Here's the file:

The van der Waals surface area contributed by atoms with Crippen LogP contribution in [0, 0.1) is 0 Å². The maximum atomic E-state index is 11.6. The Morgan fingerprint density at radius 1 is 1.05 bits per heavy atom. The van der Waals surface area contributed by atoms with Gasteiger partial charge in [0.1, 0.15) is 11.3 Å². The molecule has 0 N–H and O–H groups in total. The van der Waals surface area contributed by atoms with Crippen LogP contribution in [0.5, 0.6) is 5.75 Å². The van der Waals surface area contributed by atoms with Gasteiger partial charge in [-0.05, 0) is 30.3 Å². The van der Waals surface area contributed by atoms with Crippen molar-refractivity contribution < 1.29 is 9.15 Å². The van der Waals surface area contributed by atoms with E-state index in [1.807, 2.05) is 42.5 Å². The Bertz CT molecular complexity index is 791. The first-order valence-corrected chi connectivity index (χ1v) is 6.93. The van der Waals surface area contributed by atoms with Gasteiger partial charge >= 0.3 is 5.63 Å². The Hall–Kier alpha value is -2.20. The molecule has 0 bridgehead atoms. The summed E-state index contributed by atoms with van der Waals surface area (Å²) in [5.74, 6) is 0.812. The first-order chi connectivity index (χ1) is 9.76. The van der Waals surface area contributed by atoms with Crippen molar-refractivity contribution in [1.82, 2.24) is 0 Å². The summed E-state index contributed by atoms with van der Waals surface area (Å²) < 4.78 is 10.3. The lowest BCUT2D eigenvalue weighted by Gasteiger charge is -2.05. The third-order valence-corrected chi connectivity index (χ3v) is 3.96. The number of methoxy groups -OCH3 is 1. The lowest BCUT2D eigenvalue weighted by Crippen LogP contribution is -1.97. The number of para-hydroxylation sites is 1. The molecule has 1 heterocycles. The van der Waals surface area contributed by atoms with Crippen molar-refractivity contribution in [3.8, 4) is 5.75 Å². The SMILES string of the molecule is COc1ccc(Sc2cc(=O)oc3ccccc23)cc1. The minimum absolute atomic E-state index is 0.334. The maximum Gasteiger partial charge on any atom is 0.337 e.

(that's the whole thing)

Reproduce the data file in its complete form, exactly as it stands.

The van der Waals surface area contributed by atoms with Crippen LogP contribution in [0, 0.1) is 0 Å². The maximum atomic E-state index is 11.6. The Morgan fingerprint density at radius 1 is 1.05 bits per heavy atom. The van der Waals surface area contributed by atoms with Gasteiger partial charge in [0.1, 0.15) is 11.3 Å². The molecule has 0 N–H and O–H groups in total. The van der Waals surface area contributed by atoms with Crippen LogP contribution in [0.5, 0.6) is 5.75 Å². The van der Waals surface area contributed by atoms with Gasteiger partial charge in [-0.05, 0) is 30.3 Å². The van der Waals surface area contributed by atoms with Crippen molar-refractivity contribution < 1.29 is 9.15 Å². The van der Waals surface area contributed by atoms with E-state index in [1.807, 2.05) is 42.5 Å². The Bertz CT molecular complexity index is 791. The first-order valence-corrected chi connectivity index (χ1v) is 6.93. The van der Waals surface area contributed by atoms with Gasteiger partial charge >= 0.3 is 5.63 Å². The Hall–Kier alpha value is -2.20. The molecule has 0 bridgehead atoms. The summed E-state index contributed by atoms with van der Waals surface area (Å²) in [5.74, 6) is 0.812. The first-order chi connectivity index (χ1) is 9.76. The van der Waals surface area contributed by atoms with Crippen molar-refractivity contribution in [1.82, 2.24) is 0 Å². The summed E-state index contributed by atoms with van der Waals surface area (Å²) < 4.78 is 10.3. The lowest BCUT2D eigenvalue weighted by Gasteiger charge is -2.05. The third-order valence-corrected chi connectivity index (χ3v) is 3.96. The number of methoxy groups -OCH3 is 1. The lowest BCUT2D eigenvalue weighted by Crippen LogP contribution is -1.97. The number of para-hydroxylation sites is 1. The molecule has 1 heterocycles. The van der Waals surface area contributed by atoms with Crippen molar-refractivity contribution in [3.8, 4) is 5.75 Å². The SMILES string of the molecule is COc1ccc(Sc2cc(=O)oc3ccccc23)cc1. The minimum absolute atomic E-state index is 0.334. The maximum Gasteiger partial charge on any atom is 0.337 e.